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Our collective ignorance of American history is deeply perplexing to me. Even more perplexing is the thought process that inspires people to click “forward” when equally ignorant e-mail messages end up in their inboxes.

It appears Rosemary LaBonte was irritated about those immigrants, and chose to write about it. The “politically correct” editors of the Orange County Register (ironic, given the OC demographic) saw fit not to print her rant. Mr. LaBonte, crusader that he is, went ahead and set it free into the internet wild.

Maybe we should turn to our history books and point out to
people like Mr. Lujan why today’s American is not willing
to accept this new kind of immigrant any longer. Back in
1900 when there was a rush from all areas of Europe to come
to the United States, people had to get off a ship and stand in
a long line in New York and be documented. Some would even
get down on their hands and knees and kiss the ground. They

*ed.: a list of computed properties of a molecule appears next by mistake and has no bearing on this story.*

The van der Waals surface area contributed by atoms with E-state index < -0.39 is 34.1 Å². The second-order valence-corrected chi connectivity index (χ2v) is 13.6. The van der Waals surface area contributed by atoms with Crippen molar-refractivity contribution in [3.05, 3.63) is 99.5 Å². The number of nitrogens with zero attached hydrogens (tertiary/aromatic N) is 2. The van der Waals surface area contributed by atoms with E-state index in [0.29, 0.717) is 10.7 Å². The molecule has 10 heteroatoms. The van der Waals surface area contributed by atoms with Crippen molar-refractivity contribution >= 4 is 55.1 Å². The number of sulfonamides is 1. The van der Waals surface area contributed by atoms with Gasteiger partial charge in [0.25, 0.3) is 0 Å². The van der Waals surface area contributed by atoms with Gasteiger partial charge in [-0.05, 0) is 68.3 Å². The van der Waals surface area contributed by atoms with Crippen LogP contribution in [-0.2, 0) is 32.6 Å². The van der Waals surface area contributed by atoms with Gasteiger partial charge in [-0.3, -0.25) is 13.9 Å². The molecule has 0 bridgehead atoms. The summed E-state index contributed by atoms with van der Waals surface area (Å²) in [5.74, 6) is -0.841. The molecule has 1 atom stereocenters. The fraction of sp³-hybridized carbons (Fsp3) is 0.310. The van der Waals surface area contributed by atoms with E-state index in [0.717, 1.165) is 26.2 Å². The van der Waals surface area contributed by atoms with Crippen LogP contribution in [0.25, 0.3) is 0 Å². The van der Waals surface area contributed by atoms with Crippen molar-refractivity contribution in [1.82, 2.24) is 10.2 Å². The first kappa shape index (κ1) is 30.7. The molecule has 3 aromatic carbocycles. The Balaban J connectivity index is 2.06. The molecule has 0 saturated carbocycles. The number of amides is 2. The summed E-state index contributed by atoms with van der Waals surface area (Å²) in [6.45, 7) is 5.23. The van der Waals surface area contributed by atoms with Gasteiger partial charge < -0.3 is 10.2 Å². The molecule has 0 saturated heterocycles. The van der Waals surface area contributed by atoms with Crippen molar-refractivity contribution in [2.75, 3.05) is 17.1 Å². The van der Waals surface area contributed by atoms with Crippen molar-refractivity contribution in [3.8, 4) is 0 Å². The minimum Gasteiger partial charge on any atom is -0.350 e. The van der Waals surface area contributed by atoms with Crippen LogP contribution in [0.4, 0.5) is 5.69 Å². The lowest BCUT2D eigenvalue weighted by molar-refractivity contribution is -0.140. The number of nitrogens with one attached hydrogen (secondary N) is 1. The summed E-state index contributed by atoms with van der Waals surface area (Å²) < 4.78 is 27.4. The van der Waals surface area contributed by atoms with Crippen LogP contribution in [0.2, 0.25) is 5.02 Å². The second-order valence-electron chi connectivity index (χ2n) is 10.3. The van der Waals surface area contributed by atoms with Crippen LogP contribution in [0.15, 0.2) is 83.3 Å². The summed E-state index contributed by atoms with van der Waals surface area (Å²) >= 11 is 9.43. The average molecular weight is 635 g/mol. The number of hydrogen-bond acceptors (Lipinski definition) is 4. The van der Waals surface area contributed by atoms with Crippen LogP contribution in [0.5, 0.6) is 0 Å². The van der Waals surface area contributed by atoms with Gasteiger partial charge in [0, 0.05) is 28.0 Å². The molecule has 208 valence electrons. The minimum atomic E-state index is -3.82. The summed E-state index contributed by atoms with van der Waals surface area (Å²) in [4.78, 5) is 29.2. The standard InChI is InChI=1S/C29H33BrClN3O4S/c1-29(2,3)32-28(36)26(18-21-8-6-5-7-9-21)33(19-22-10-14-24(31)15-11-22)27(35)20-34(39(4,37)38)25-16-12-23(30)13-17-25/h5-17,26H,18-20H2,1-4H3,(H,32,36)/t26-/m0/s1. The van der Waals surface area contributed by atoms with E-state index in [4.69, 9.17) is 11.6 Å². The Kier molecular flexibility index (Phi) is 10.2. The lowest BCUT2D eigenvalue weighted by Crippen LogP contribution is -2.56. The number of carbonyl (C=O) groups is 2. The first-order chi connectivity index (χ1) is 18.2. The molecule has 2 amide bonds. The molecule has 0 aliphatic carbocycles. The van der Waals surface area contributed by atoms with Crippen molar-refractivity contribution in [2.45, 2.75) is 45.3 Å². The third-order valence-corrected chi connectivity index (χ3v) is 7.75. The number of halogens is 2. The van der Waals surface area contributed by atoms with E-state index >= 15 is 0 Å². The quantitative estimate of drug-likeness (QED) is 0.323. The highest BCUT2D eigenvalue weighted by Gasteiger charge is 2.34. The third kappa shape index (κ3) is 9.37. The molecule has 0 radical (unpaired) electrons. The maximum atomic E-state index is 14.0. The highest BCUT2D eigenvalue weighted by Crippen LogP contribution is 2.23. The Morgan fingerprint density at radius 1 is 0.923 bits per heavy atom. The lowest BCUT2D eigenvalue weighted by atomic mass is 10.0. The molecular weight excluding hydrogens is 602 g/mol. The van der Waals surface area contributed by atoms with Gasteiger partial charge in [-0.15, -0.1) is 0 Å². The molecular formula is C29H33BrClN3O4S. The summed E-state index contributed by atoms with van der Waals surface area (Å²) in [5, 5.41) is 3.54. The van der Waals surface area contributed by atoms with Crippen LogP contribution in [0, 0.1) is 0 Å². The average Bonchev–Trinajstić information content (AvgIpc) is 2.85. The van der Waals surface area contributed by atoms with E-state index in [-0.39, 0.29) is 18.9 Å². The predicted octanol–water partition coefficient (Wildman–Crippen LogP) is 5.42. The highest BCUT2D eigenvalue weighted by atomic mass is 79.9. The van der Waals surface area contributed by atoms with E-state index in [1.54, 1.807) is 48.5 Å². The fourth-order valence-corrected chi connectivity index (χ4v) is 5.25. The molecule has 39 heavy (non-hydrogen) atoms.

made a pledge to uphold the laws and support their new country
in good and bad times. They made learning English a primary
rule in their new American households and some even changed
their names to blend in with their new home.

I don’t doubt that more than a few early 20th-century immigrants eagerly learned how to speak English. Given that previous generations of immigrants (primarily from western Europe, e.g., Germany, Britain) treated so poorly this new wave of southern and eastern European immigration, assimilating quickly was to their benefit. No longer would they be discriminated against — poor and dirty and of “ill repute” — if only they could be more “American” sooner rather than later.

Understandably, assimilation isn’t an instant process. It makes sense that it would take more than a generation, perhaps two, if not more, for a family to be fully assimilated into “American” culture (whatever that is).¬† But the impetus for that process wasn’t a feverish devotion to Americana. It was a realization that the people already here wanted nothing to do with these new immigrants and wanted to ostracize them. They didn’t Anglicize their names to be more like the Joneses — they did so to keep the nativists/racists/classists at bay.